This week on Gas2, investments from automakers became a common thread among our featured news articles and spurred lots of reader comments. Honda’s R&D and its resulting ten speed transmission to boost sales drew a lot of debate. So, too, did Elon Musk’s unusually off-tempo Tweet that pointed to lowered expectations for the upcoming Model 3. The Deutsche Bank’s dismal forecast for U.S. auto sales sparked a lot of interest, as did a group of retired U.S. general and admirals who voiced concerns over Trump’s promises to lower CAFE standards — they say the move will hurt investments and national security. And autonomous driving continues to pique reader interest, with our in-depth story this week looking at the dilemmas and possibilities when our cars drive themselves.
Here are those stories and more on our Gas2 Week in Review.
The 2018 Honda Odyssey, which goes into production later this year, will offer two trim levels that feature a ten speed transmission. Tom Sladek, Honda’s powertrain development leader, says that engineers focused on reducing the size of two key elements of the transmission’s internal parts — the clutches and the output gear. The engine in an Odyssey fitted with the new transmission will turn only 1560 rpm at 70 miles per hour, which will boost fuel economy while reducing engine noise. The transmission is capable of skipping gears on downshifts. Honda says it will invest $150 million to retool two U.S. factories to build the new transmission.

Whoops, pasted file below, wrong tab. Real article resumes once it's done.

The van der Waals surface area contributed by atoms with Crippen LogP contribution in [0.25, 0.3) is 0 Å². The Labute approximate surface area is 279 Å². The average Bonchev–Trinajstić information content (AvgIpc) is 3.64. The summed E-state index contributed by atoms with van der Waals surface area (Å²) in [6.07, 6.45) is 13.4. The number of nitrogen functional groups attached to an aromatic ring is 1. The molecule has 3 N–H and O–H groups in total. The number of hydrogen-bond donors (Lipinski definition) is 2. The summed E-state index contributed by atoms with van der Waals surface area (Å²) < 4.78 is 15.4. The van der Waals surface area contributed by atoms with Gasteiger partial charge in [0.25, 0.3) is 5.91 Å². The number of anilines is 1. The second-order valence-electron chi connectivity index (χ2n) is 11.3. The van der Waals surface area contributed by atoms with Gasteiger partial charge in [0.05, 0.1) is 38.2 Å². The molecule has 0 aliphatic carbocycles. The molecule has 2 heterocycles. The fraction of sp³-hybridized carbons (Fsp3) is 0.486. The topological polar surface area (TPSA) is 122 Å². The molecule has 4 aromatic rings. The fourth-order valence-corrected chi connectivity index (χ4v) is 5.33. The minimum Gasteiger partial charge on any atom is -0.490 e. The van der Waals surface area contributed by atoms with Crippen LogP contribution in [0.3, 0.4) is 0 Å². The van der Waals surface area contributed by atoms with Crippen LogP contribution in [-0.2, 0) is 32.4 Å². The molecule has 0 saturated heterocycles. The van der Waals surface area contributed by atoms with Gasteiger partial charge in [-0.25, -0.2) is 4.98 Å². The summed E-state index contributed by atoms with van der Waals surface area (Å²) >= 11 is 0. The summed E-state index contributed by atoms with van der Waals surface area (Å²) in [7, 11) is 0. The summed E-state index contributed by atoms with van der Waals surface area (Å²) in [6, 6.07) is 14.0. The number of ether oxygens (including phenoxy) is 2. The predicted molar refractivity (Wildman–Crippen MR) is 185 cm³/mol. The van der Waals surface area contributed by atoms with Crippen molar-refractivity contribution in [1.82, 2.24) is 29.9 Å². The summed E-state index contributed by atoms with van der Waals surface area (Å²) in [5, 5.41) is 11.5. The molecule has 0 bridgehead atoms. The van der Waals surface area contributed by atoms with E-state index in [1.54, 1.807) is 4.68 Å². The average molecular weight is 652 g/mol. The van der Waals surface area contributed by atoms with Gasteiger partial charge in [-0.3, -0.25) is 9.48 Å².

Last week, Elon Musk tweeted that the Tesla Model 3 would not have a heads up display. The announcement came as part of a larger implication that real Tesla aficionados may be better off with a Tesla Model S. Musk’s descriptions of the Model S, with more seats, a higher level of technology, and the cachet of being the world’s most popular premium electric car, stand apart from the basic electric vehicle investment that the Model 3 will produce. Yet, with more than 400,000 reservations and associated $1,000 deposits for each one, what’s the real story behind the Model 3 reality check here?
Analysts at Deutsche Bank are reporting risks to the U.S. auto industry from rising rates, negative equity in vehicle loans, and used vehicle price deflation. If lackluster March car sales and a trend for consumers to hold onto their cars longer than previously are any indication, the U.S. could sell a million fewer cars than last year. The results for investments could include deteriorating affordability, delayed trade-in cycles, consumer shifts from new to used, diminishing credit availability, and fluctuating mix/pricing.